Using Amazon FSx for Windows File Server with Microsoft SQL Server - Amazon FSx for Windows File Server

Using Amazon FSx for Windows File Server with Microsoft SQL Server

High availability (HA) Microsoft SQL Server is typically deployed across multiple database nodes in a Windows Server Failover Cluster (WSFC), with each node having access to shared file storage. You can use Amazon FSx for Windows File Server as shared storage for High Availability (HA) Microsoft SQL Server deployments in two ways: as storage for active data files and as an SMB file share witness.

For information about configuring and using Amazon FSx to reduce the complexity and costs for your SQL Server high availability deployments, see Simplify your Microsoft SQL Server high availability deployments using Amazon FSx for Windows File Server on the AWS Storage Blog.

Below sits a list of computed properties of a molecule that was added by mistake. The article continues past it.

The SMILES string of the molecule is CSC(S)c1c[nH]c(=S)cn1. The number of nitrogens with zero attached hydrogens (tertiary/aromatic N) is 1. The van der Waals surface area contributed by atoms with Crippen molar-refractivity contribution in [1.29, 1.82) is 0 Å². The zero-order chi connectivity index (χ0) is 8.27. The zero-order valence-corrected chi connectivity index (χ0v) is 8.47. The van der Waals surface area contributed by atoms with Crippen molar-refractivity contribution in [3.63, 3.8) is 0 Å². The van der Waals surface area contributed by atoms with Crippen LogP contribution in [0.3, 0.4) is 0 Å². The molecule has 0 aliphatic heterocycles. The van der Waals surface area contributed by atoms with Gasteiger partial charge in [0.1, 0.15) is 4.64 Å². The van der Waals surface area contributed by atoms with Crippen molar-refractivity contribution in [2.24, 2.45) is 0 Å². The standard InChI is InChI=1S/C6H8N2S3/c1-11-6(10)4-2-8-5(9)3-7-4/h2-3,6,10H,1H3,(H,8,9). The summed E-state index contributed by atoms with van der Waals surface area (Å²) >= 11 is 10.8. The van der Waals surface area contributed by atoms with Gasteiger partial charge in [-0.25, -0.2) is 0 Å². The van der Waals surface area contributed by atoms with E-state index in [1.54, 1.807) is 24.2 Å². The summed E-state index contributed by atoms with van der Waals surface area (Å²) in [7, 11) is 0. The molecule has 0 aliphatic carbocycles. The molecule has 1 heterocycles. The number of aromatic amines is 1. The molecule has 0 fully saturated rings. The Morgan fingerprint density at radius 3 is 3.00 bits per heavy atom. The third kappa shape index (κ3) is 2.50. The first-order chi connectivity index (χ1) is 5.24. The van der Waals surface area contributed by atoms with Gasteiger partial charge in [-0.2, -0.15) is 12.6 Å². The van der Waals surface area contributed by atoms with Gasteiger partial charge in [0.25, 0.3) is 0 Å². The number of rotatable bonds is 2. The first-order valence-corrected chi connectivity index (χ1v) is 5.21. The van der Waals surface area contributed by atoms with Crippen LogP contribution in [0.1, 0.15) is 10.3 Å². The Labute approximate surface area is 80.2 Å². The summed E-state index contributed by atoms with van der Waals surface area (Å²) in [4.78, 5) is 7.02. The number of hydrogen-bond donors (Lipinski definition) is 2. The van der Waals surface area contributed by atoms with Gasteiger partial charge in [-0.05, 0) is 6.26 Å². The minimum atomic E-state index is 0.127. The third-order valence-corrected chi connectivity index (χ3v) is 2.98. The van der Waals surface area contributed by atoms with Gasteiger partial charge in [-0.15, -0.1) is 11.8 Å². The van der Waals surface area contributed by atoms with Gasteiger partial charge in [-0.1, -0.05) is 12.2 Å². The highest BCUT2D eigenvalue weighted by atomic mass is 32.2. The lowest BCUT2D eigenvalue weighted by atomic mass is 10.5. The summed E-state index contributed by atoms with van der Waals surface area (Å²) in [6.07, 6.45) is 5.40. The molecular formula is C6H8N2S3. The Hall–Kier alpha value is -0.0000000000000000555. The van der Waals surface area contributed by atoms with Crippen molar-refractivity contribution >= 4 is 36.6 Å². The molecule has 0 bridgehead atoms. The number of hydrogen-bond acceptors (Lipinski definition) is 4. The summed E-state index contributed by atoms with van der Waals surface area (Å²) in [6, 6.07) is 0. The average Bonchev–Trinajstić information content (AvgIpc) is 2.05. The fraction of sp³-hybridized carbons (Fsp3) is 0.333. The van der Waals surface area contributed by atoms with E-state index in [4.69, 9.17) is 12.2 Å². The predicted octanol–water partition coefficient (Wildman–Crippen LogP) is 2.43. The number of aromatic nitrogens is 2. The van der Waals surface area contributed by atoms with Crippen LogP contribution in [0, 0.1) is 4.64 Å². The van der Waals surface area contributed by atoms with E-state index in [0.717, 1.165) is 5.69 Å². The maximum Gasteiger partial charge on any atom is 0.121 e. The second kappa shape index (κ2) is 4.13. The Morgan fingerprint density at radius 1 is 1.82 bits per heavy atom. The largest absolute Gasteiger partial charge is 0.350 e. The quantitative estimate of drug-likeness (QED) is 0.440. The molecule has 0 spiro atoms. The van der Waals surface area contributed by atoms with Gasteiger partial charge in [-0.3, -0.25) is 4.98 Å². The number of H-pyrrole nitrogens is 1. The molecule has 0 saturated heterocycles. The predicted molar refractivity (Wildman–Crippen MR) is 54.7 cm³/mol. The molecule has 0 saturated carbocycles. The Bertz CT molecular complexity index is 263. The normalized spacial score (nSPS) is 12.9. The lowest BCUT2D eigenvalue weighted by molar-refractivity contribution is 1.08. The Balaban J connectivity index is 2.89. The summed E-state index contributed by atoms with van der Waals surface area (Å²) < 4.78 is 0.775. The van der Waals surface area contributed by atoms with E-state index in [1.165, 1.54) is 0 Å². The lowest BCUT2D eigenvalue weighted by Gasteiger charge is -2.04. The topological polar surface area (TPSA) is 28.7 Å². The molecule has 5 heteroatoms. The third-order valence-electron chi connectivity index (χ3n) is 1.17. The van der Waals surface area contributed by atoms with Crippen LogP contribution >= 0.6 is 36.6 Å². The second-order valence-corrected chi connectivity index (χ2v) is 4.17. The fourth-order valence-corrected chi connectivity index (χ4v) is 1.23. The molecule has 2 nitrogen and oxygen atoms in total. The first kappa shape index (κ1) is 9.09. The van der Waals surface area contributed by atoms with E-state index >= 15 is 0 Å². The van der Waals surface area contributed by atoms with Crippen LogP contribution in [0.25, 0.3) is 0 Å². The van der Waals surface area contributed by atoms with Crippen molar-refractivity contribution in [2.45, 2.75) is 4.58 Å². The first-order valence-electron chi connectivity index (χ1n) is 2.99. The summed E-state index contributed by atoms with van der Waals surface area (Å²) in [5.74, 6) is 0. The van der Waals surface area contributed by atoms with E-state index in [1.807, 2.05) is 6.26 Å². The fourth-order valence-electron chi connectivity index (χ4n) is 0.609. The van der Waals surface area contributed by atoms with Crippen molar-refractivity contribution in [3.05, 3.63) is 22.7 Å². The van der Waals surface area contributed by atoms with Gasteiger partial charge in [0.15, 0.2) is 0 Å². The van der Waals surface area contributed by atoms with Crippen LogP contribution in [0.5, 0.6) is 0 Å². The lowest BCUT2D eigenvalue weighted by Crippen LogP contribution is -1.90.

Using Amazon FSx for Active SQL Server Data Files

Microsoft SQL Server can be deployed with an SMB file share as the storage option for active data files. Amazon FSx is optimized to provide shared storage for SQL Server databases by supporting continuously available (CA) file shares. These file shares are designed for applications like SQL Server that require uninterrupted access to shared file data. While you can create CA shares on Single-AZ 2 file systems, you should use CA shares on Multi-AZ file systems for SQL Server HA deployments.

Create a Continuously Available Share

You can create CA shares using the Amazon FSx CLI for Remote Management on PowerShell. To specify that the share is a continuously available share, use the New-FSxSmbShare with the -ContinuouslyAvailable option set to $True. To learn more about creating a new CA share, see Creating a Continuously Available Share.

Using Amazon FSx as an SMB File Share Witness

Windows Server Failover cluster deployments commonly deploy an SMB file share witness to maintain quorum of the cluster’s resources. Witness file shares require only a small amount of storage for quorum information. Amazon FSx file systems can be used as an SMB file share witness for Windows Server Failover Cluster deployments.